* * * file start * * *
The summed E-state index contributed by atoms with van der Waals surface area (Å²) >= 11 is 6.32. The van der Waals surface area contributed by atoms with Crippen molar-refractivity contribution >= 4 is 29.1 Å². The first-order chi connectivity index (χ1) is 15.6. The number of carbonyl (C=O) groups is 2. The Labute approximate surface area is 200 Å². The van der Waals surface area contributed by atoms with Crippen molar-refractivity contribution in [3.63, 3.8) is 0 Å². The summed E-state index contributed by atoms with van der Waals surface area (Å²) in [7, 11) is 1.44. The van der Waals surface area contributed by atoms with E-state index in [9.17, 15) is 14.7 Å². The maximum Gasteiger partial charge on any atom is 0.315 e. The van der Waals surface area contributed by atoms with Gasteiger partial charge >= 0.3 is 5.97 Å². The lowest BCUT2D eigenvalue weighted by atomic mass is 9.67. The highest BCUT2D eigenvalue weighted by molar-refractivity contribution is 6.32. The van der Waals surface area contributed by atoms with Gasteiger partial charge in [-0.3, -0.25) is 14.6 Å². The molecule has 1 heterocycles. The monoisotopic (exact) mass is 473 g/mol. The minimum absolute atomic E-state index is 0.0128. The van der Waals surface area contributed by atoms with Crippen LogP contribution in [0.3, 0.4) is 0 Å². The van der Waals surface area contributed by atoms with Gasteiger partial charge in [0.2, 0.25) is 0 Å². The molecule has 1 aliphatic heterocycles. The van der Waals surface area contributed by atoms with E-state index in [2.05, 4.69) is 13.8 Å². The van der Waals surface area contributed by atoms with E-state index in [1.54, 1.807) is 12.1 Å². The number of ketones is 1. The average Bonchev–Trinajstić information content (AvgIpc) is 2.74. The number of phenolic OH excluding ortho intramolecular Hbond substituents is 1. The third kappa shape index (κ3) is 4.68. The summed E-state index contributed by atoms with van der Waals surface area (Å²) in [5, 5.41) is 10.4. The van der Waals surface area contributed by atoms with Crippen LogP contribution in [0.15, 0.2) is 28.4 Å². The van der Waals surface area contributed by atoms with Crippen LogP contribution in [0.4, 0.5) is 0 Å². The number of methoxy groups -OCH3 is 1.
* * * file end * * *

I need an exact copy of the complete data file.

The summed E-state index contributed by atoms with van der Waals surface area (Å²) >= 11 is 6.32. The van der Waals surface area contributed by atoms with Crippen molar-refractivity contribution >= 4 is 29.1 Å². The first-order chi connectivity index (χ1) is 15.6. The number of carbonyl (C=O) groups is 2. The Labute approximate surface area is 200 Å². The van der Waals surface area contributed by atoms with Crippen molar-refractivity contribution in [3.63, 3.8) is 0 Å². The summed E-state index contributed by atoms with van der Waals surface area (Å²) in [7, 11) is 1.44. The van der Waals surface area contributed by atoms with E-state index in [9.17, 15) is 14.7 Å². The maximum Gasteiger partial charge on any atom is 0.315 e. The van der Waals surface area contributed by atoms with Gasteiger partial charge >= 0.3 is 5.97 Å². The lowest BCUT2D eigenvalue weighted by atomic mass is 9.67. The highest BCUT2D eigenvalue weighted by molar-refractivity contribution is 6.32. The van der Waals surface area contributed by atoms with Gasteiger partial charge in [-0.3, -0.25) is 14.6 Å². The molecule has 1 heterocycles. The monoisotopic (exact) mass is 473 g/mol. The minimum absolute atomic E-state index is 0.0128. The van der Waals surface area contributed by atoms with Crippen LogP contribution in [0.3, 0.4) is 0 Å². The van der Waals surface area contributed by atoms with Gasteiger partial charge in [0.2, 0.25) is 0 Å². The molecule has 1 aliphatic heterocycles. The van der Waals surface area contributed by atoms with E-state index in [2.05, 4.69) is 13.8 Å². The van der Waals surface area contributed by atoms with E-state index in [1.54, 1.807) is 12.1 Å². The number of ketones is 1. The average Bonchev–Trinajstić information content (AvgIpc) is 2.74. The number of phenolic OH excluding ortho intramolecular Hbond substituents is 1. The third kappa shape index (κ3) is 4.68. The summed E-state index contributed by atoms with van der Waals surface area (Å²) in [5, 5.41) is 10.4. The van der Waals surface area contributed by atoms with Crippen LogP contribution in [0.15, 0.2) is 28.4 Å². The van der Waals surface area contributed by atoms with Crippen LogP contribution in [0.4, 0.5) is 0 Å². The number of methoxy groups -OCH3 is 1.